Recently I was talking to a part-time entrepreneur who also taught college courses. During one of her classes she gave the students her website address. Imagine her surprise when students started laughing and carrying on, several asking, “Mrs. Smith, what kind of business do you have?” Her site had been hacked and instead of information about her business, there was pornography on it. Yikes!!
How many months had it been like that? How many prospective clients visited her site and quickly left? How much money was lost?
In this particular case, this happened several years ago. She still has not gotten her website back up. So in her case there was a lot lost…
I’ve also heard of someone’s website getting hacked and the PayPal information changed, so the real person was no longer receiving the money, but the hacker was.
The stories could go on and on…
But there are ways you can protect yourself.
A few months ago, Strategic Virtual Solutions updated usernames to more secure usernames. This is part of the battle. Even though WordPress defaults the username to admin, it’s not wise to keep it! It’s like having the key to your back door under your front door mat. It may not go to that door…but eventually the thieves will work their way around and find their way in.
Use strong passwords. I know it’s nice to be able to remember passwords, but if it’s readable, it makes it easier for hackers and hacking software to figure out. Did you know there’s a repository of common passwords? Sure is… Just Google password dictionaries. I did, and while some of the sites looked pretty techy, I’m confident that those hackers understand the language! Passwords should be a series of letters and numbers and be at least 10 characters (some security experts say 16 characters). You don’t want them to be readable – a word and then series of numbers. Here’s a tip: You can use numbers in place of some letters. Also, you don’t want to use the same password for multiple sites. If the hackers figure it out in one place, they may just try the common places like the social media sites, PayPal, etc. Can you imagine the havoc? You can use a software program like Roboform to save your passwords. I use this and I couldn’t live without it!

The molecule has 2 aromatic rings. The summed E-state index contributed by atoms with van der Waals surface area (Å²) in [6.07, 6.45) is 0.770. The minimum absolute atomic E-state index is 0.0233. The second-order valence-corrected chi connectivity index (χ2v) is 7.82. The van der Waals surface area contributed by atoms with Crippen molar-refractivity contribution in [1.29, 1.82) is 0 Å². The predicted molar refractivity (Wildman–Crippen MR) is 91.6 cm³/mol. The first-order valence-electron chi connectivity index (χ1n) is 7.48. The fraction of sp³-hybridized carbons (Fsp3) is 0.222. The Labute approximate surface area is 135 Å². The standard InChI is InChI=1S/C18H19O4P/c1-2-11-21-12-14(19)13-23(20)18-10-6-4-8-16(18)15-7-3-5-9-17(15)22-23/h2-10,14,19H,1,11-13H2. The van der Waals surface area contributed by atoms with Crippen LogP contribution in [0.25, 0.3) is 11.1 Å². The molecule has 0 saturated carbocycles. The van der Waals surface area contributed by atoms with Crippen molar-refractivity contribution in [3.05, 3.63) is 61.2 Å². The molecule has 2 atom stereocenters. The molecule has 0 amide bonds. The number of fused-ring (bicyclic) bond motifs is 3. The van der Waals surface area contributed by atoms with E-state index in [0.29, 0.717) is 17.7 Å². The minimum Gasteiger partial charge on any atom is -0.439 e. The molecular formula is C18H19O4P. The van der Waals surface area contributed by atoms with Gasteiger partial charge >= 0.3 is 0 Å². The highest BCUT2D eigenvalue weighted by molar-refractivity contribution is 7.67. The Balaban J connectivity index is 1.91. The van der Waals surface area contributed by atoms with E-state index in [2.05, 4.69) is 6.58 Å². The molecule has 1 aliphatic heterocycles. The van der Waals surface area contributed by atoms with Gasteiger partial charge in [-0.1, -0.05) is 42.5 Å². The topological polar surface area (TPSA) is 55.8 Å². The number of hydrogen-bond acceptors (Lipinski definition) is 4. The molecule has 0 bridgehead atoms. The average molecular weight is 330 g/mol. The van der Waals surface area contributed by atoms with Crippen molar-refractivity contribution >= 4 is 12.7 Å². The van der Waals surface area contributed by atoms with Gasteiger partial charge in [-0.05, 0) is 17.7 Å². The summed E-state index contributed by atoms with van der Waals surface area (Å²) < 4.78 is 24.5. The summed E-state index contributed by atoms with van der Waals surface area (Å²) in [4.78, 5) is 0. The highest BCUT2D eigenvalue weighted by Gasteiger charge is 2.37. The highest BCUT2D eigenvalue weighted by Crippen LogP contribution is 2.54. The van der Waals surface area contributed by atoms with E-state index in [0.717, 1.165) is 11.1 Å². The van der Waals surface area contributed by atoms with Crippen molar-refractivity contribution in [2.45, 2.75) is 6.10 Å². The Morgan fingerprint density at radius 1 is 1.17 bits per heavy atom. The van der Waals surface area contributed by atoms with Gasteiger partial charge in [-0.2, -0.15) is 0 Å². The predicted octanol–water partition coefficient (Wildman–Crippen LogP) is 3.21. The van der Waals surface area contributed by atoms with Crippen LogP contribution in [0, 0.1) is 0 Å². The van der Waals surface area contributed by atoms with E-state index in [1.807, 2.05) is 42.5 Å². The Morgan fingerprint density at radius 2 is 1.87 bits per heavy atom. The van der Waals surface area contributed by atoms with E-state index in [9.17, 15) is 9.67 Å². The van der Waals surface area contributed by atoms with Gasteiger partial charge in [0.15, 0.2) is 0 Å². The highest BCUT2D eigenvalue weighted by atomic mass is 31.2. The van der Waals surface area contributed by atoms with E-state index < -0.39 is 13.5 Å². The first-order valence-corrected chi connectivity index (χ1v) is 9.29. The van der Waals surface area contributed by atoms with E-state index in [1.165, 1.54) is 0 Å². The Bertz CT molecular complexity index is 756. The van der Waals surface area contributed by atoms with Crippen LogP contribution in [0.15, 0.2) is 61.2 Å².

Regularly (daily) back up your website. If your site gets hacked, having the backup available will get you up and running again quickly. There are plugins available for this. You also want to make sure you’re storing your backups separately than where your website files are. If someone hacks it, you don’t want them to get to the backups!
Keeping your WordPress site updated is another deterrent. This includes WordPress, the theme, and the plugins.
There are plenty more things you can do to help secure your site…but it’s almost like you need to have someone dedicated to just your site security! And that’s why I recommend WPSiteMonitor. Daily they will back up your website to offsite Cloud storage, do spam and revision cleanup, security updates as needed, WordPress software, theme, and plugin updates as needed, and clean up SQL table overhead (this makes your website run faster). Monthly they do a reporting through Google Analytics on traffic source, audience overview and data content. They also run a security scan once a week and monitor the security alerts.
Whew! And it’s cheaper than hiring another person. At a cost of just $45 a month, how can you not afford to secure your website? Simply email Becky and Marian at firstname.lastname@example.org and tell them I sent you!
What things are you doing to protect your online world?